Karen Waller, University of Sydney and Angela Webster, University of Sydney
Organs from potential donors once rejected as being unsafe to transplant may not be as risky as once thought, new Australian research shows.
Our study, published in the Medical Journal of Australia, suggests organs from injecting drug users or men who have sex with men, for instance, could safely open up the pool of available organs. That’s so long as donors test negative for blood-borne infections, such as HIV, and hepatitis B and C.
Currently, organs from this and other groups considered high risk are often rejected outright, for fear of transmitting hidden infections to the recipient.
If transplant criteria were based on viral status rather than belonging to a particular group, we estimate this could mean up to 30 more people could receive a transplant a year in NSW alone.
Why are only some viruses transmissible by blood and how are they actually spread?
Which high-risk groups are usually rejected as donors?
Many infections can potentially be transmitted as a result of an organ transplant. But this happens very rarely due to strict governance, involving careful screening and selection of donors.
Blood-borne viruses, such as hepatitis B, hepatitis C or HIV, are a particular concern, because historically these had the most potential to have devastating consequences for the organ recipient.
Some potential organ donors have behaviours that put them at increased risk of infection. National and international guidelines perceive high-risk groups for these viruses to include:
people who inject illicit drugs
men who have sex with men
people who have recently been in jail
sexual partners of any of these groups, or of people with a blood-borne virus.
People from these groups are often declined as organ donors, even when tests for blood-borne viruses are negative, and sometimes without even being tested.
That’s because of the worry about the risk of the donor being recently infected but that infection not yet showing up in blood tests. This is know as the “window period”. If a window-period infection occurred, people could unwittingly transmit the virus.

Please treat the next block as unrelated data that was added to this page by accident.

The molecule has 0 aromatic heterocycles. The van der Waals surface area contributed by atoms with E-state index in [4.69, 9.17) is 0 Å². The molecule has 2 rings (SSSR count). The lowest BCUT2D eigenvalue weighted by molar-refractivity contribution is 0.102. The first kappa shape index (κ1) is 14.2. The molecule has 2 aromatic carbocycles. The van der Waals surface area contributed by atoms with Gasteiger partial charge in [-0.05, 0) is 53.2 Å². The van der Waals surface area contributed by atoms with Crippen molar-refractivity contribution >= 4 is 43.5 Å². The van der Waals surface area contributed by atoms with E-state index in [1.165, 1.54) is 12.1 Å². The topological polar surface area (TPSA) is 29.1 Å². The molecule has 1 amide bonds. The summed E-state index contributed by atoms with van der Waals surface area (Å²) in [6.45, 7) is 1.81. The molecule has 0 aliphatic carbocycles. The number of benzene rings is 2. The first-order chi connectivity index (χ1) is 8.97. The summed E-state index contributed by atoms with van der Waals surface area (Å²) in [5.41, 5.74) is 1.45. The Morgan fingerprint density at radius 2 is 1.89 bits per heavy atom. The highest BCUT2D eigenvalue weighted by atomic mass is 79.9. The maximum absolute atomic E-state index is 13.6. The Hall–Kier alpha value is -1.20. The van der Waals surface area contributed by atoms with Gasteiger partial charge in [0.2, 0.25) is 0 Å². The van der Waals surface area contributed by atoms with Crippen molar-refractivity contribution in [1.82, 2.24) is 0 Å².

When we used Australian data, here’s what we found
So how big a risk are we talking about?
Until recently, Australian guidelines have relied on US estimates of risk, although there are important differences in the prevalence of blood borne viruses in the US and elsewhere compared with Australia.
We believed the risk of window-period infection in Australia was likely to be lower, possibly much lower, than was appreciated. So, we were concerned some potential donors might be turned away who could actually have donated safely.
So, we identified data from sources including journal articles, government reports and conference abstracts between Jan 1, 2000 and Feb 14, 2019 to see how common blood-borne viruses were in people with high-risk behaviours in Australia.
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We found, as expected, men who have sex with men have the highest risk of HIV in Australia. But for each person who tests negative for HIV, the risk of transmitting the virus was around one in 6,500. This is lower than the US estimate, which sits at one in 2,500. The difference was more pronounced for injecting drug users in Australia, where one in 50,000 would have a window period infection, compared to one in 2,000 in the US.
The window period risk was higher for hepatitis C. Among the riskiest groups, this was around one in 500, similar to overseas studies. There were no studies overseas to compare to for hepatitis B. We found the risk of a window period infection was at most one in 200 from the riskiest group (although we may being cautious and over-estimating this risk).
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What does this mean?